Next Wednesday, May 5th, fellow product management/product marketing blogger and Informatica PM Saeed Khan and I will be having a conversation, live via teleconference, about the two sides of PM metrics:
Metrics by PM. What are the important metrics about a tech vendor's business and technology that should PM maintain? This question strikes at the heart of PM's core responsibilities, making sure that a tech vendor's products and services help its business, and vice versa.
Metrics about PM. Want to start a lively conversation? Ask product managers and product marketers about the metrics used to measure their performance and contribution. These metrics do more than just point PMs in the direction of quarterly goals. They also communicate within the company the value of what PM does.
Saeed always has sharp insights on these sorts of topics (which is why you should be a regular reader of the On Product Management blog, by the way). This call is a real conversation, not a one-way blabfest, so we're definitely looking for your questions and comments during the call. Expect a mix of observations about the state of PM in the tech industry, as well as best practices developed through hard experience.
A lot of emerging companies think they've "arrived" when they've launched their first analyst briefing "tour." Oftentimes, these start-ups have very small to no marketing function internally, instead turning to outside agencies for public relations, marketing communications, and of course, the debut to the analyst influencers. These small firms feel confident that once they've placed themselves in the hands of the seemingly capable agencies, they'll get all the ink and influence needed to execute the hockey-stick growth curve they've presented to their board and investors. The agency then scurries off, schedules a bunch of analyst briefings, and gives themselves a big pat on the back: mission accomplished! The appointed briefing time comes, the firm's show dog delivers the pitch, and then. . . the promise of a successful briefing fizzles.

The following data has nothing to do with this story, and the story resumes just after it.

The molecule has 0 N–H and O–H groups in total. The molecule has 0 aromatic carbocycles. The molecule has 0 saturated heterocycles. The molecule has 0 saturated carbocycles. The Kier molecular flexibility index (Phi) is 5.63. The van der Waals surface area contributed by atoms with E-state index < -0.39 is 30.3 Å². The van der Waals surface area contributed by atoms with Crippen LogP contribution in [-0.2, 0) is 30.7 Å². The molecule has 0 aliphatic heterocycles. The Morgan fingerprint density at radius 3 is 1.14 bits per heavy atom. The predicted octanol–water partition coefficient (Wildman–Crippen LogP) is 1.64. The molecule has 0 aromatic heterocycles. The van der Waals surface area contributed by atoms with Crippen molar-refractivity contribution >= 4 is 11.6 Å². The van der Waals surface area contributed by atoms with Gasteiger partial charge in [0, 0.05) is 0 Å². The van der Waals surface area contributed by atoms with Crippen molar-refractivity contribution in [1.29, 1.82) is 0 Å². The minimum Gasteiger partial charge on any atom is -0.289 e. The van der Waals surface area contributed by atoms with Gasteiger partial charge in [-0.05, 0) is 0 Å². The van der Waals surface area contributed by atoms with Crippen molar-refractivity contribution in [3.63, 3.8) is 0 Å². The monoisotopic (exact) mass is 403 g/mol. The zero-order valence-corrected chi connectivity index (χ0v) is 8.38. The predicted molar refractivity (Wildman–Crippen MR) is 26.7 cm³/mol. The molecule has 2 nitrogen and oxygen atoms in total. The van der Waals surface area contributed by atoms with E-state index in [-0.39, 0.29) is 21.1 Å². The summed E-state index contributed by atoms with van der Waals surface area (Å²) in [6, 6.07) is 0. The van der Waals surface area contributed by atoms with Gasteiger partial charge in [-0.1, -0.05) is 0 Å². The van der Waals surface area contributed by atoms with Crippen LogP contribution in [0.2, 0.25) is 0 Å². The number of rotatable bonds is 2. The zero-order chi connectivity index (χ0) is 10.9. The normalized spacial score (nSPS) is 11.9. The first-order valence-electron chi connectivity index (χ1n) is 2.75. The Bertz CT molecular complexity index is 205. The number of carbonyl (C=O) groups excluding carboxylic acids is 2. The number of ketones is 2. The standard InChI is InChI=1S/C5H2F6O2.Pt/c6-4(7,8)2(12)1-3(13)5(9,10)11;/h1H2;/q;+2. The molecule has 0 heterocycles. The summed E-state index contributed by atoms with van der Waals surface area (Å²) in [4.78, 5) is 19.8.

Earlier this week, I had a briefing with just such a start-up. The agency dutifully sent me the slides in advance and, as analysts are inclined to do, I took a look. . . and was left wondering just what value this agency was providing to this client. Why? The slide deck, while short, did nothing to sell this company to me, the analyst. Here's the start-up's value proposition:
To this end, Company X seeks to design a system leveraging the latest technologies and utilizing a common processing engine and user interface to provide an integrated, easy-to-use, cost effective solution for financial institution.